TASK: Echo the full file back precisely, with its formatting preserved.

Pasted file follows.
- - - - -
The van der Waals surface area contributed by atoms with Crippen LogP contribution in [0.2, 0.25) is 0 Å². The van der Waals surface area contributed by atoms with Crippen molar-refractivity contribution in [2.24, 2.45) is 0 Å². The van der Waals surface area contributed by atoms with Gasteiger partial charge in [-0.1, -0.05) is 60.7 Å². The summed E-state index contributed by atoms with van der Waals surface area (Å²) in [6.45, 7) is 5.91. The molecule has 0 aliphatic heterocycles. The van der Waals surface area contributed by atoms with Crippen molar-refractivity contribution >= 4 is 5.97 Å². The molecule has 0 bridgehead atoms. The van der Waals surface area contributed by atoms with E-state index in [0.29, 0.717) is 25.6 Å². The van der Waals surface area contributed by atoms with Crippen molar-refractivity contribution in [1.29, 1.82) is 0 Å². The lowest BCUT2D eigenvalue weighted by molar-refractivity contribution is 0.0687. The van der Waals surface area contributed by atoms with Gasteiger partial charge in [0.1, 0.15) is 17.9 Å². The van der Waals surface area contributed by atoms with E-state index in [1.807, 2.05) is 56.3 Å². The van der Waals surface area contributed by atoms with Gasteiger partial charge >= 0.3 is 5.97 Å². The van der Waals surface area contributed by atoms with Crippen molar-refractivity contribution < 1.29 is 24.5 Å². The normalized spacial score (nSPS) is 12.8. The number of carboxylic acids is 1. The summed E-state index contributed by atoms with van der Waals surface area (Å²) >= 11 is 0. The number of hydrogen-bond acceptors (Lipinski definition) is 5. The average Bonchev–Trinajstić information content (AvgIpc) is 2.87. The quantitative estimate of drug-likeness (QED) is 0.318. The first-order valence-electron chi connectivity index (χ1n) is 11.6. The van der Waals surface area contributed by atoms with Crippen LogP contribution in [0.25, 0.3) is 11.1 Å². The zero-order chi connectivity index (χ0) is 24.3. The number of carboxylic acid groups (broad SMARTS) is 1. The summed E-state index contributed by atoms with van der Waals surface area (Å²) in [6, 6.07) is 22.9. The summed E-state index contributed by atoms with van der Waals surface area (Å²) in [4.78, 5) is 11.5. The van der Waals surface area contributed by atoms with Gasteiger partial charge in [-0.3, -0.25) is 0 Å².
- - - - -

The van der Waals surface area contributed by atoms with Crippen LogP contribution in [0.2, 0.25) is 0 Å². The van der Waals surface area contributed by atoms with Crippen molar-refractivity contribution in [2.24, 2.45) is 0 Å². The van der Waals surface area contributed by atoms with Gasteiger partial charge in [-0.1, -0.05) is 60.7 Å². The summed E-state index contributed by atoms with van der Waals surface area (Å²) in [6.45, 7) is 5.91. The molecule has 0 aliphatic heterocycles. The van der Waals surface area contributed by atoms with Crippen molar-refractivity contribution >= 4 is 5.97 Å². The molecule has 0 bridgehead atoms. The van der Waals surface area contributed by atoms with E-state index in [0.29, 0.717) is 25.6 Å². The van der Waals surface area contributed by atoms with Crippen molar-refractivity contribution in [1.29, 1.82) is 0 Å². The lowest BCUT2D eigenvalue weighted by molar-refractivity contribution is 0.0687. The van der Waals surface area contributed by atoms with Gasteiger partial charge in [0.1, 0.15) is 17.9 Å². The van der Waals surface area contributed by atoms with E-state index in [1.807, 2.05) is 56.3 Å². The van der Waals surface area contributed by atoms with Gasteiger partial charge >= 0.3 is 5.97 Å². The van der Waals surface area contributed by atoms with Crippen molar-refractivity contribution < 1.29 is 24.5 Å². The normalized spacial score (nSPS) is 12.8. The number of carboxylic acids is 1. The summed E-state index contributed by atoms with van der Waals surface area (Å²) >= 11 is 0. The number of hydrogen-bond acceptors (Lipinski definition) is 5. The average Bonchev–Trinajstić information content (AvgIpc) is 2.87. The quantitative estimate of drug-likeness (QED) is 0.318. The first-order valence-electron chi connectivity index (χ1n) is 11.6. The van der Waals surface area contributed by atoms with Crippen LogP contribution in [0.25, 0.3) is 11.1 Å². The zero-order chi connectivity index (χ0) is 24.3. The number of carboxylic acid groups (broad SMARTS) is 1. The summed E-state index contributed by atoms with van der Waals surface area (Å²) in [6, 6.07) is 22.9. The summed E-state index contributed by atoms with van der Waals surface area (Å²) in [4.78, 5) is 11.5. The van der Waals surface area contributed by atoms with Gasteiger partial charge in [-0.3, -0.25) is 0 Å².